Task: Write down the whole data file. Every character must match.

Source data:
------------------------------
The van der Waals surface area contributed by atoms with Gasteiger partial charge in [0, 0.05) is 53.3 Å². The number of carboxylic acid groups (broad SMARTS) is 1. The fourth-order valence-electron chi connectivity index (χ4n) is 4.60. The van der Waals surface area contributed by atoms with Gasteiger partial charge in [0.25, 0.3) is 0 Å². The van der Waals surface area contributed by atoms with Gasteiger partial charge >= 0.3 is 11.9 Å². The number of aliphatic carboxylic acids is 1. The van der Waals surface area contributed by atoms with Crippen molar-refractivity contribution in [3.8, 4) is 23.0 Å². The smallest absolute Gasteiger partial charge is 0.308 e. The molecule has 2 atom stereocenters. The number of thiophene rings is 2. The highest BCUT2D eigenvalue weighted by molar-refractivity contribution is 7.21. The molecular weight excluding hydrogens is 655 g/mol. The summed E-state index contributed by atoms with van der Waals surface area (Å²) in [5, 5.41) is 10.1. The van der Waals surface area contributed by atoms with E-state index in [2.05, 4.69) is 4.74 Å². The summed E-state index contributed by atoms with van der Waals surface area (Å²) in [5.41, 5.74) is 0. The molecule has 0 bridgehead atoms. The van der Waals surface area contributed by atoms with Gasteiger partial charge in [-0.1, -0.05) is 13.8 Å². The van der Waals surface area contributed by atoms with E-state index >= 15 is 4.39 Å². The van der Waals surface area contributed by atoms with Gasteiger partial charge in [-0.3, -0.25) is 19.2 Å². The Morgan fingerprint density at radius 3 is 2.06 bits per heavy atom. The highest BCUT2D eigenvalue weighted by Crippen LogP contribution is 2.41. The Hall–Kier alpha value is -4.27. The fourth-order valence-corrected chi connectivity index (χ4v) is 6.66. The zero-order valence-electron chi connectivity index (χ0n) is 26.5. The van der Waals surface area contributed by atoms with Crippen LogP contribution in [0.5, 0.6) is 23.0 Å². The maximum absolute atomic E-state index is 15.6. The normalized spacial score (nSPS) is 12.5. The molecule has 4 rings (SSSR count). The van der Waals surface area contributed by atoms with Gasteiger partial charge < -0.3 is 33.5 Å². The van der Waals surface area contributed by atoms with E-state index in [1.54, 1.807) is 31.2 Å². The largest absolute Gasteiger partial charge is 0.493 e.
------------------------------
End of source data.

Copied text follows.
The van der Waals surface area contributed by atoms with Gasteiger partial charge in [0, 0.05) is 53.3 Å². The number of carboxylic acid groups (broad SMARTS) is 1. The fourth-order valence-electron chi connectivity index (χ4n) is 4.60. The van der Waals surface area contributed by atoms with Gasteiger partial charge in [0.25, 0.3) is 0 Å². The van der Waals surface area contributed by atoms with Gasteiger partial charge >= 0.3 is 11.9 Å². The number of aliphatic carboxylic acids is 1. The van der Waals surface area contributed by atoms with Crippen molar-refractivity contribution in [3.8, 4) is 23.0 Å². The smallest absolute Gasteiger partial charge is 0.308 e. The molecule has 2 atom stereocenters. The number of thiophene rings is 2. The highest BCUT2D eigenvalue weighted by molar-refractivity contribution is 7.21. The molecular weight excluding hydrogens is 655 g/mol. The summed E-state index contributed by atoms with van der Waals surface area (Å²) in [5, 5.41) is 10.1. The van der Waals surface area contributed by atoms with E-state index in [2.05, 4.69) is 4.74 Å². The summed E-state index contributed by atoms with van der Waals surface area (Å²) in [5.41, 5.74) is 0. The molecule has 0 bridgehead atoms. The van der Waals surface area contributed by atoms with Gasteiger partial charge in [-0.1, -0.05) is 13.8 Å². The van der Waals surface area contributed by atoms with E-state index >= 15 is 4.39 Å². The van der Waals surface area contributed by atoms with Gasteiger partial charge in [-0.3, -0.25) is 19.2 Å². The Morgan fingerprint density at radius 3 is 2.06 bits per heavy atom. The highest BCUT2D eigenvalue weighted by Crippen LogP contribution is 2.41. The Hall–Kier alpha value is -4.27. The fourth-order valence-corrected chi connectivity index (χ4v) is 6.66. The zero-order valence-electron chi connectivity index (χ0n) is 26.5. The van der Waals surface area contributed by atoms with Crippen LogP contribution in [0.5, 0.6) is 23.0 Å². The maximum absolute atomic E-state index is 15.6. The normalized spacial score (nSPS) is 12.5. The molecule has 4 rings (SSSR count). The van der Waals surface area contributed by atoms with Gasteiger partial charge < -0.3 is 33.5 Å². The van der Waals surface area contributed by atoms with E-state index in [1.54, 1.807) is 31.2 Å². The largest absolute Gasteiger partial charge is 0.493 e.